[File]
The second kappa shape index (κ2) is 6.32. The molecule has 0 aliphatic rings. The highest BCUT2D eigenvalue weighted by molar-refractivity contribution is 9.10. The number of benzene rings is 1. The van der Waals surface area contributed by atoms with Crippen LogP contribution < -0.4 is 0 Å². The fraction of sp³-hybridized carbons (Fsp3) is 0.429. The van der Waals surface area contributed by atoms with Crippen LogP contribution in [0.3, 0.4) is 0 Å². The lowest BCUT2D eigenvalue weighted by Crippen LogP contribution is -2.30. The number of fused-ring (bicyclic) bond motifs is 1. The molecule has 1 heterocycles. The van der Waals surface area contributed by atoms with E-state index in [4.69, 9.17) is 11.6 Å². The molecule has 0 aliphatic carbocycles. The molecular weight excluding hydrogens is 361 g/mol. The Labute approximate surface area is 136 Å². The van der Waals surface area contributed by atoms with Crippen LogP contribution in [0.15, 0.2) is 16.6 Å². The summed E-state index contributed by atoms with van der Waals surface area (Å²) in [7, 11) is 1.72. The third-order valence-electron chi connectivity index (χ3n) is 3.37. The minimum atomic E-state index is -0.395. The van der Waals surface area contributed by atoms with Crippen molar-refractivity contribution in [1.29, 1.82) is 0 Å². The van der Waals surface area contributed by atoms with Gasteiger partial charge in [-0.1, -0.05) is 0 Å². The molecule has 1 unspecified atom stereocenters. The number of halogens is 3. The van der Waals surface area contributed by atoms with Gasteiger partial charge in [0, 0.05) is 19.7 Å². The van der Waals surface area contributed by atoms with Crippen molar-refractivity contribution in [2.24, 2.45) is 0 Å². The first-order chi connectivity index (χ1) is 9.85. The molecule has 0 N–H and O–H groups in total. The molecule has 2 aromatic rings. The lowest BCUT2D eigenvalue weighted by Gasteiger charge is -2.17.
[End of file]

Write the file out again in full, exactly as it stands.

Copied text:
The second kappa shape index (κ2) is 6.32. The molecule has 0 aliphatic rings. The highest BCUT2D eigenvalue weighted by molar-refractivity contribution is 9.10. The number of benzene rings is 1. The van der Waals surface area contributed by atoms with Crippen LogP contribution < -0.4 is 0 Å². The fraction of sp³-hybridized carbons (Fsp3) is 0.429. The van der Waals surface area contributed by atoms with Crippen LogP contribution in [0.3, 0.4) is 0 Å². The lowest BCUT2D eigenvalue weighted by Crippen LogP contribution is -2.30. The number of fused-ring (bicyclic) bond motifs is 1. The molecule has 1 heterocycles. The van der Waals surface area contributed by atoms with E-state index in [4.69, 9.17) is 11.6 Å². The molecule has 0 aliphatic carbocycles. The molecular weight excluding hydrogens is 361 g/mol. The Labute approximate surface area is 136 Å². The van der Waals surface area contributed by atoms with Crippen LogP contribution in [0.15, 0.2) is 16.6 Å². The summed E-state index contributed by atoms with van der Waals surface area (Å²) in [7, 11) is 1.72. The third-order valence-electron chi connectivity index (χ3n) is 3.37. The minimum atomic E-state index is -0.395. The van der Waals surface area contributed by atoms with Crippen molar-refractivity contribution in [1.29, 1.82) is 0 Å². The van der Waals surface area contributed by atoms with Gasteiger partial charge in [-0.1, -0.05) is 0 Å². The molecule has 1 unspecified atom stereocenters. The number of halogens is 3. The van der Waals surface area contributed by atoms with Gasteiger partial charge in [0, 0.05) is 19.7 Å². The van der Waals surface area contributed by atoms with Crippen molar-refractivity contribution in [2.24, 2.45) is 0 Å². The first-order chi connectivity index (χ1) is 9.85. The molecule has 0 N–H and O–H groups in total. The molecule has 2 aromatic rings. The lowest BCUT2D eigenvalue weighted by Gasteiger charge is -2.17.